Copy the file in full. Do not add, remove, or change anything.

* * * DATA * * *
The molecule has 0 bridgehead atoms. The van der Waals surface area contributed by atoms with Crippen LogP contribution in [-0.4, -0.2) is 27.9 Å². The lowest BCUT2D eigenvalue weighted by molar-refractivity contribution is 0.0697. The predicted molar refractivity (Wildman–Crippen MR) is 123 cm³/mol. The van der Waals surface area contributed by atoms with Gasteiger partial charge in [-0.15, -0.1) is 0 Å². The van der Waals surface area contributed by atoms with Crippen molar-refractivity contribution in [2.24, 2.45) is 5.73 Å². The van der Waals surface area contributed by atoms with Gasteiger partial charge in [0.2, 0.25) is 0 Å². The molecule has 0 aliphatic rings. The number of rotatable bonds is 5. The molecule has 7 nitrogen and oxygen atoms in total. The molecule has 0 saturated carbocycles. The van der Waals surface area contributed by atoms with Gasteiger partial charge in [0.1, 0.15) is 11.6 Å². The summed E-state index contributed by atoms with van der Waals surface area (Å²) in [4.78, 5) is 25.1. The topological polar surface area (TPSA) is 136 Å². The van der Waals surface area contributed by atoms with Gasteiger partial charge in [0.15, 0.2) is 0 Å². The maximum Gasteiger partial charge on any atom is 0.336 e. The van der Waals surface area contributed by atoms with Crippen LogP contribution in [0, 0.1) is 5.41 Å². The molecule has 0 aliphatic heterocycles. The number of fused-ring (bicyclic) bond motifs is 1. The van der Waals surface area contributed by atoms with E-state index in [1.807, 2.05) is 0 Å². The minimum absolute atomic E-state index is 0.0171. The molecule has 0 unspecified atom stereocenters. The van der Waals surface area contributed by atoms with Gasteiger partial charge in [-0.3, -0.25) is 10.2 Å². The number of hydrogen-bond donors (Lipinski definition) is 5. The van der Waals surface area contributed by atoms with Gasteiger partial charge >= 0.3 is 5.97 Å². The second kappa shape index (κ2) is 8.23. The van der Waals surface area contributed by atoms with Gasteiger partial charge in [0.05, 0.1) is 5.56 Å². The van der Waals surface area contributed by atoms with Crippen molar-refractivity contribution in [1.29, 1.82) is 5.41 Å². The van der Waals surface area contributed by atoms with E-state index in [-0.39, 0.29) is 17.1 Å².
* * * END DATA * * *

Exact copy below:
The molecule has 0 bridgehead atoms. The van der Waals surface area contributed by atoms with Crippen LogP contribution in [-0.4, -0.2) is 27.9 Å². The lowest BCUT2D eigenvalue weighted by molar-refractivity contribution is 0.0697. The predicted molar refractivity (Wildman–Crippen MR) is 123 cm³/mol. The van der Waals surface area contributed by atoms with Gasteiger partial charge in [-0.15, -0.1) is 0 Å². The van der Waals surface area contributed by atoms with Crippen molar-refractivity contribution in [2.24, 2.45) is 5.73 Å². The van der Waals surface area contributed by atoms with Gasteiger partial charge in [0.2, 0.25) is 0 Å². The molecule has 0 aliphatic rings. The number of rotatable bonds is 5. The molecule has 7 nitrogen and oxygen atoms in total. The molecule has 0 saturated carbocycles. The van der Waals surface area contributed by atoms with Gasteiger partial charge in [0.1, 0.15) is 11.6 Å². The summed E-state index contributed by atoms with van der Waals surface area (Å²) in [4.78, 5) is 25.1. The topological polar surface area (TPSA) is 136 Å². The van der Waals surface area contributed by atoms with Gasteiger partial charge in [0.15, 0.2) is 0 Å². The maximum Gasteiger partial charge on any atom is 0.336 e. The van der Waals surface area contributed by atoms with Crippen LogP contribution in [0, 0.1) is 5.41 Å². The molecule has 0 aliphatic heterocycles. The number of fused-ring (bicyclic) bond motifs is 1. The van der Waals surface area contributed by atoms with E-state index in [1.807, 2.05) is 0 Å². The minimum absolute atomic E-state index is 0.0171. The molecule has 0 unspecified atom stereocenters. The van der Waals surface area contributed by atoms with Gasteiger partial charge in [-0.3, -0.25) is 10.2 Å². The number of hydrogen-bond donors (Lipinski definition) is 5. The van der Waals surface area contributed by atoms with Gasteiger partial charge >= 0.3 is 5.97 Å². The second kappa shape index (κ2) is 8.23. The van der Waals surface area contributed by atoms with Gasteiger partial charge in [0.05, 0.1) is 5.56 Å². The van der Waals surface area contributed by atoms with Crippen molar-refractivity contribution in [1.29, 1.82) is 5.41 Å². The van der Waals surface area contributed by atoms with E-state index in [-0.39, 0.29) is 17.1 Å².